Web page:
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FORVM`s Classical Numismatics Discussion Board  |  Numismatic and History Discussions  |  Greek Coins (Moderators: Dino, Meepzorp)  |  Topic: artist signatures on coins 0 Members and 1 Guest are viewing this topic. « previous next »
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JBF
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« on: February 06, 2019, 02:14:56 pm »

The Classical era has examples of signatures on coins, does the Archaic? or the Hellenistic have examples?  Do non-Greek cultures have examples? (including symbols representing an artist)?  Both contemporary with Greek and after the Classical era.

I am specifically referring to artist's signatures, although some signatures are not clear whether they are artist or magistrate.

Inquiring minds want to know.  Smiley
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cicerokid
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« Reply #1 on: February 07, 2019, 09:09:44 am »

There are none on the Athens New Style.
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shanxi
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« Reply #2 on: February 07, 2019, 09:57:12 am »

There is a Mark Anthony type with a small P in the hair that is thought to be the artist's signature.

Link to the British Museum:
https://tinyurl.com/yb6fu7fd

https://www.acsearch.info/search.html?id=1588634



and a Baktrian coin with MNA engravers signature:
https://www.acsearch.info/search.html?id=1099264


I'm quite sure there are some more
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« Reply #3 on: February 07, 2019, 11:09:24 am »

My example of the Marc Antony type:  http://www.forumancientcoins.com/gallery/displayimage.php?pos=-145750

There is a Ptolemy I (323-283 BCE) AR tetradrachm of Alexandria with a small  Greek_Delta behind the ear of Ptolemy's portrait.  This may be an artist's signature.  My former example (recently sold) of that type below (14.23g; 28mm):

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Jay GT4
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« Reply #4 on: February 07, 2019, 11:30:32 am »

Here's my Velia signed coin:

Lucania, Velia AR Didrachm

Helmeted head of Athena left, wearing Phrygian helmet decorated with centauress, KE monogram behind

Lion left, tearing prey, A above, KE monogram below, ΥΕΛΗΤΩΝ in ex.

Circa 334-300 BC

7.22g

Williams 327 (O.174/R.243)
BMC 74; HN Italy 1294.

Ex-Calgary coin

The KE obverse monogram is the signature of Kleudoros, the artist or mint master of Velia.

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« Reply #5 on: February 07, 2019, 12:59:11 pm »

Where is the Antony coin signature, in relation to the ear? (what o'clock?), I _don't_ doubt it is there, I just don't see it

The Bactrian gold is beautiful, I wonder if MNA stands for Master of Numismatic Arts.  Wink  But not really, the Romans had a knack at abbreviation, the Greeks didn't.  The Greeks just truncated words and names.  So, MNA is the first three letters of someone's name.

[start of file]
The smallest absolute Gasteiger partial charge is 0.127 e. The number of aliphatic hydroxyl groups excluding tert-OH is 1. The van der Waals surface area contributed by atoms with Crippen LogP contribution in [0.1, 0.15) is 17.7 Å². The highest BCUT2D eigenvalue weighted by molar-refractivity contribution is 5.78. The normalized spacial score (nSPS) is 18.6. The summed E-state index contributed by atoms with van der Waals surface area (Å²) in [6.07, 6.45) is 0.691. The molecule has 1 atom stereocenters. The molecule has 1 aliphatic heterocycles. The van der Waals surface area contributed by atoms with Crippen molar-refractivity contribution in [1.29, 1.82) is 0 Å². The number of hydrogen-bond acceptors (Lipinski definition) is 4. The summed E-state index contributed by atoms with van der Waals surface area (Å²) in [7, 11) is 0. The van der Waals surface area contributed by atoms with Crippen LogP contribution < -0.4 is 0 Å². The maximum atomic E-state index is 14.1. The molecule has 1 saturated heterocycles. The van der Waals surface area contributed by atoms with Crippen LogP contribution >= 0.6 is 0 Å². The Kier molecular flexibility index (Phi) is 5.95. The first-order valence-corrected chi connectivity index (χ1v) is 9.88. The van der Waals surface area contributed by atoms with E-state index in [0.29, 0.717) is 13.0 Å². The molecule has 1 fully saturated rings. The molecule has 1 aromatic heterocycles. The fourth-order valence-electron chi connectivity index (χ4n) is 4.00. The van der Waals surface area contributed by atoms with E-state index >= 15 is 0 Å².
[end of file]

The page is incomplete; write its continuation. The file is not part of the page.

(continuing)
It may seem obvious to us, but it is something to mention.

The Kleudoros stater is Greek, but also one might technically consider it Hellenistic, since it is after Alexander III of Macedon.  The polis, when subsumed by Empire in the East, was still active in the West.  Kleudoros may be a magistrate, but he is definitely the artist, he has a 3/4 facing head Athena with a full signature in the headband.  I am sure you know Jay that Kleodoros coins like yours rather distinct and artistic compared to many others of later Velia.  There must be quite a few coins from Sicily and Magna Graecia after Alexander that have signatures, but do they come to an end in the East and mainland Greece at that time?  Do signatures in the East come to an end with the arrival of the Macedonian kings

The Ptolemy signature seems like a stealth signature, something the artist could put in there, but would not necessarily be noticed, I wonder if the Antony coin could be that way too, but I can't notice it. tongue

So, we have one Roman Republic, one Bactrian, and one (Eastern) Hellenistic), any more than that?  I am glad to see those that we got, but I would like to find more.
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« Reply #6 on: February 07, 2019, 01:05:08 pm »

Where is the Antony coin signature, in relation to the ear? (what o'clock?), I _don't_ doubt it is there, I just don't see it


7 o'clock, took me also some time to see it.
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« Reply #7 on: February 07, 2019, 01:25:51 pm »

It is a large "P" that looks initially like the hair locks to its left.
Mine also seems to have a "period" mark to its right.
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« Reply #8 on: February 07, 2019, 01:33:34 pm »

Let's see if the photo comes through. I don't usually attach an image on iPad.
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n.igma
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« Reply #9 on: February 07, 2019, 01:48:57 pm »

....
and a Baktrian coin with MNA engravers signature:
https://www.acsearch.info/search.html?id=1099264


A note of caution on this coin http://www.forumancientcoins.com/fakes/displayimage.php?pos=-18480
Refer Francois de Callataÿ" Pourquoi le «distatère en or au portrait d’Alexandre»
est très probablement un faux moderne" in Revue Numismatique 2013 (Vol. 170)

The M and MNA on the neck truncation of the head on many Sophytes coins is doubtfully an artist's signature. They are the same letters that are found on some of the obverse dies of Athena/Owl types earlier in the series where they are clearly a component of the mint controls on the coins.

Similarly the delta on the Ptolemy coins is disputed by many scholars as an artist's mark. Rather appears to be a internal control in the minting process.